I asked them about the dust after reviewing the work and they said, "oh yeah, that's normal - you should expect to do some dust-busting." Some of these are huge hairs that cover 1/4 to 1/2 width of the Super16 frame. In one case, our best take of the film's opening dolly shot had a hair that crossed at least 80% of the frame! There were 28 affected frames with large hairs in total, I did not even bother to count the smaller hairs. That's a serious amount of rotoscoping that needs to be done, not (as I was told) "about an hour of work in Photoshop."

My other issue is that they did not report a long emulsion scratch on one of the rolls. To be fair, Fotokem did not report it either. But I think this is rather inexcusable. In this case, I'm pretty certain it originated in camera, but not reporting a problem like that is a red flag and I don't like it.

Can anyone recommend another post house?

Spypost in San Francisco is one very reputable house. Expensive for direct-to-drive but well worth it.

Hi Paul, thank you for your kind reply, I really do appreciate it. After Sean locks picture, we will have a friend do the post cleanup in After Effects. However, I think that charging $100/hr for this cleanup work kinda misses the point - IMHO it shouldn't have happened in the first place.
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#12 Kent Kumpula

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Posted 07 April 2010 - 06:15 PM

Our job was just a student short, unsupervised....

OK, so you got a unsupervised transfer. Nothing wrong with that, if the budget is tight that is perhaps all you can afford sometimes.

However, what I don't like is how they dismissed my concern about dust on the negative when we gave them the job, saying "it wasn't a problem" when in retrospect it clearly was.


Interesting. Did they do some cleaning, like ultrasonic cleaning of the film?

If not... did anyone else do ultrasonic cleaning of the films? This is important, because if nobody gave the films a ultrasonic cleaning before the transfer then you will without doubt get some dust with the transfer. How much dust depends on a lot of things, and if this is a problem or not depends on what you expect. But you cannot expect to get a dust-free transfer without a proper ultrasonic cleaning. Perhaps the communication about this failed between you guys.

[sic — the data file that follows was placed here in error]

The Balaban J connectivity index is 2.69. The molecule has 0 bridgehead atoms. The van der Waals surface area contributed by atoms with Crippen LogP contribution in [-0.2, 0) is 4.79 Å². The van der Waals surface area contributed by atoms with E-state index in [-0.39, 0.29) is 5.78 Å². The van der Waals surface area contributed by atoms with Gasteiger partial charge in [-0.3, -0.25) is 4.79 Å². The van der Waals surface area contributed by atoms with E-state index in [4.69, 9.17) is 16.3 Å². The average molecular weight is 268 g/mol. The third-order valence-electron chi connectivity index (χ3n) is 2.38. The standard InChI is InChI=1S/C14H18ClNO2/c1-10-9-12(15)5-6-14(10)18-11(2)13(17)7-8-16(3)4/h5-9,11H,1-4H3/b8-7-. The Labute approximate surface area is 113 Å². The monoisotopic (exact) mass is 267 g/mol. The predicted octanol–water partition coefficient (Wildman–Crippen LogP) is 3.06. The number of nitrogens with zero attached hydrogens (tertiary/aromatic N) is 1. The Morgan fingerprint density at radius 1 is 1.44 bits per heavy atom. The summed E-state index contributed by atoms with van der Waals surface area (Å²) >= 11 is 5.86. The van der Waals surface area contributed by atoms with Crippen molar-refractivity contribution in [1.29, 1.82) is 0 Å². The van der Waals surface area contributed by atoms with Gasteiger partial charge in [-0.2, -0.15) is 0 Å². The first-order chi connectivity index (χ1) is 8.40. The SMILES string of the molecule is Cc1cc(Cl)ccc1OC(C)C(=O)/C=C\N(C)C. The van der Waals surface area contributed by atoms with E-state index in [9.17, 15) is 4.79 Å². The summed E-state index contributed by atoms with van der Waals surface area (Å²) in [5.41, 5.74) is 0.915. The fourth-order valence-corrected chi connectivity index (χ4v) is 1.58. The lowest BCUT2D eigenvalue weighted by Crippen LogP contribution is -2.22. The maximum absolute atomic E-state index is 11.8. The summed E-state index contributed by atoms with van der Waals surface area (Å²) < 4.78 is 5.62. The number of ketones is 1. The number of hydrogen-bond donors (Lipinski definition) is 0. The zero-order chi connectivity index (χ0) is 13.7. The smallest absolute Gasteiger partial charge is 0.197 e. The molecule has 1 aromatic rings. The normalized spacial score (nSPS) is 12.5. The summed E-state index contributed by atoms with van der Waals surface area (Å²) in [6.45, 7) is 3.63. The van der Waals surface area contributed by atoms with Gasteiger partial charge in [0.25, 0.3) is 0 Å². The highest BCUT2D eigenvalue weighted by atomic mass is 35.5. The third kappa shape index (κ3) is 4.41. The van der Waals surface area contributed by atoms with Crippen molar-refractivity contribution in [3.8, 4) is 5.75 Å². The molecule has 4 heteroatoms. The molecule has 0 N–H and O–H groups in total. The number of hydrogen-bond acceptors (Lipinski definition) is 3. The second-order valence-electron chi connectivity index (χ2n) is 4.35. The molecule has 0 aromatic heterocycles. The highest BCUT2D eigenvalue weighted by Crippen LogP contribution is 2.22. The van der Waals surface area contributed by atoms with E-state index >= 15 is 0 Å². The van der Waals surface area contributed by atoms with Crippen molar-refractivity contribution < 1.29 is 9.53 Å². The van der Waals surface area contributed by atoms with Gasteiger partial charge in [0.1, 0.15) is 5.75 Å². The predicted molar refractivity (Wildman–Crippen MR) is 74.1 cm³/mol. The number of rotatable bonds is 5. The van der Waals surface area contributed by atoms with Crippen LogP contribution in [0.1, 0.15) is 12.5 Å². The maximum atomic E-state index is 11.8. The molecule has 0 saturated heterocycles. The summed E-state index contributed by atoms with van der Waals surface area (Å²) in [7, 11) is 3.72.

My other issue is that they did not report a long emulsion scratch on one of the rolls... But I think this is rather inexcusable.... I'm pretty certain it originated in camera, but not reporting a problem like that is a red flag and I don't like it.


Wait a minute here... Didn´t you just write you had a unsupervised transfer? As in a transfer that is not supervised during the whole transfer by telecine staff?

If you indeed wanted (and received) a unsupervised transfer... could you please explain to me why you are upset about a scratch that was originated in your camera? You expected them to find the scratch and to report it, even when you ordered a unsupervised transfer?
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#13 Chris Burke

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Posted 08 April 2010 - 10:31 AM

OK, so you got a unsupervised transfer. Nothing wrong with that, if the budget is tight that is perhaps all you can afford sometimes.



Interesting. Did they do some cleaning, like ultrasonic cleaning of the film?

If not... did anyone else do ultrasonic cleaning of the films? This is important, because if nobody gave the films a ultrasonic cleaning before the transfer then you will without doubt get some dust with the transfer. How much dust depends on a lot of things, and if this is a problem or not depends on what you expect. But you cannot expect to get a dust-free transfer without a proper ultrasonic cleaning. Perhaps the communication about this failed between you guys.